Actually I'm looking forward to this class a great deal. There's much to learn from singing jazz standards and learning how to merge standard, healthy vocal technique with a different genre. And lest you think that singing standards is easy, learning to improvise -- that is, deviate from the notes and rhythms on the page, while staying in the same key and not getting hopelessly lost -- doesn't come naturally to most singers. But it's a wonderful exercise to let go and experiment a little bit. Try different things out and see what works for each individual singer. I'm not sure all my students would agree with the wonderfulness of this exercise, but believe me, it's good for them. LIKE JAZZY SPINACH.
Usually when I toss together a program, it's just that: I toss together a program. For tomorrow, though, I thought I'd give them a little background behind their composers and their songs. I hope they find these little blurbs half as interesting as I did. Tonight I learned that Rex Harrison refused to pre-record his numbers for the film My Fair Lady (because he said he never spoke them the same way twice), so he wore what was the first wireless microphone hidden in his tie. I learned despite all the great standards that have come out of the show St. Louis Woman, it basically tanked. Written as a showcase for Lena Horne, she dropped out, protesting the depiction of her character. I learned Fats Waller played a birthday party for Al Capone at gunpoint, that Skylark was written about Judy Garland, that Cole Porter's wife tried to arrange (unsuccessfully) for him to have lessons with Igor Stravinsky (because classical musical was more prestigious), that the classic ballad My Foolish Heart was panned along with the film, and that the famous line "my huckleberry friend" had nothing to do with Tom Sawyer. He just liked how the word sounded.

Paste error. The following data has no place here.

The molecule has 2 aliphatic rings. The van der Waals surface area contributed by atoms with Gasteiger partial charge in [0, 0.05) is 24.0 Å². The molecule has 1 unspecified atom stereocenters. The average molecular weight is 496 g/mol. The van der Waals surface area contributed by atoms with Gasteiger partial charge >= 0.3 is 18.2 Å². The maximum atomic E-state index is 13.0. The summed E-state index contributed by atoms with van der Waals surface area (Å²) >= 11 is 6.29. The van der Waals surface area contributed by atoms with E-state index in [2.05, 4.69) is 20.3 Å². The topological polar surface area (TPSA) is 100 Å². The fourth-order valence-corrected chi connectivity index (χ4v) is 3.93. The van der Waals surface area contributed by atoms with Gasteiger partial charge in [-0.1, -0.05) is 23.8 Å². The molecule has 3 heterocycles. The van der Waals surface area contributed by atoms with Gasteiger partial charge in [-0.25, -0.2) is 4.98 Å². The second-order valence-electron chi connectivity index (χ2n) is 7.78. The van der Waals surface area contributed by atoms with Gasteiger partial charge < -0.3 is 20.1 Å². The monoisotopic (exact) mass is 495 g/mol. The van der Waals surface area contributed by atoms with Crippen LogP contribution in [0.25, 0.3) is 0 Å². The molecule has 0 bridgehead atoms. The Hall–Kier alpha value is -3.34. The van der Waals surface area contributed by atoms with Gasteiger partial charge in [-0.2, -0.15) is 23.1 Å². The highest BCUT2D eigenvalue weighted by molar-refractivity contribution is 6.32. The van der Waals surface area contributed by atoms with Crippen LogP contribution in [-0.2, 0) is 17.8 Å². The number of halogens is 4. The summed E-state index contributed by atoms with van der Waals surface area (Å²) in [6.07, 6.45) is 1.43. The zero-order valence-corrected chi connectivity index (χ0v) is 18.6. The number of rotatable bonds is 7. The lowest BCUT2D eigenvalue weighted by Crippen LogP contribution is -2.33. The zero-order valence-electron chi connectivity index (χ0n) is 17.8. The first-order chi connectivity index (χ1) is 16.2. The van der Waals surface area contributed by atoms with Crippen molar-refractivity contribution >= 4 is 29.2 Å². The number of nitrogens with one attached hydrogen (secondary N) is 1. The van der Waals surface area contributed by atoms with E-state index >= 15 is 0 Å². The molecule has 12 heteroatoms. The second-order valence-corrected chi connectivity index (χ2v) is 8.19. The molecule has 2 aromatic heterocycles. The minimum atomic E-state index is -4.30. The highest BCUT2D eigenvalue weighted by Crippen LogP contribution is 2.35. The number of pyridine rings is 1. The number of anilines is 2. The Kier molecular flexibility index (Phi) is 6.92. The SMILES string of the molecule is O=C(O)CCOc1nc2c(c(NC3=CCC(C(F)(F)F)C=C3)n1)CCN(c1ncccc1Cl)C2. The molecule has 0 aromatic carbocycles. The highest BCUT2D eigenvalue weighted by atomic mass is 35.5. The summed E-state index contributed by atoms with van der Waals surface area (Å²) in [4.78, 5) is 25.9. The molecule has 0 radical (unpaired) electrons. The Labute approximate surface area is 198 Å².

It's the same with standards. You sing them how you like them to sound.
I can't wait.
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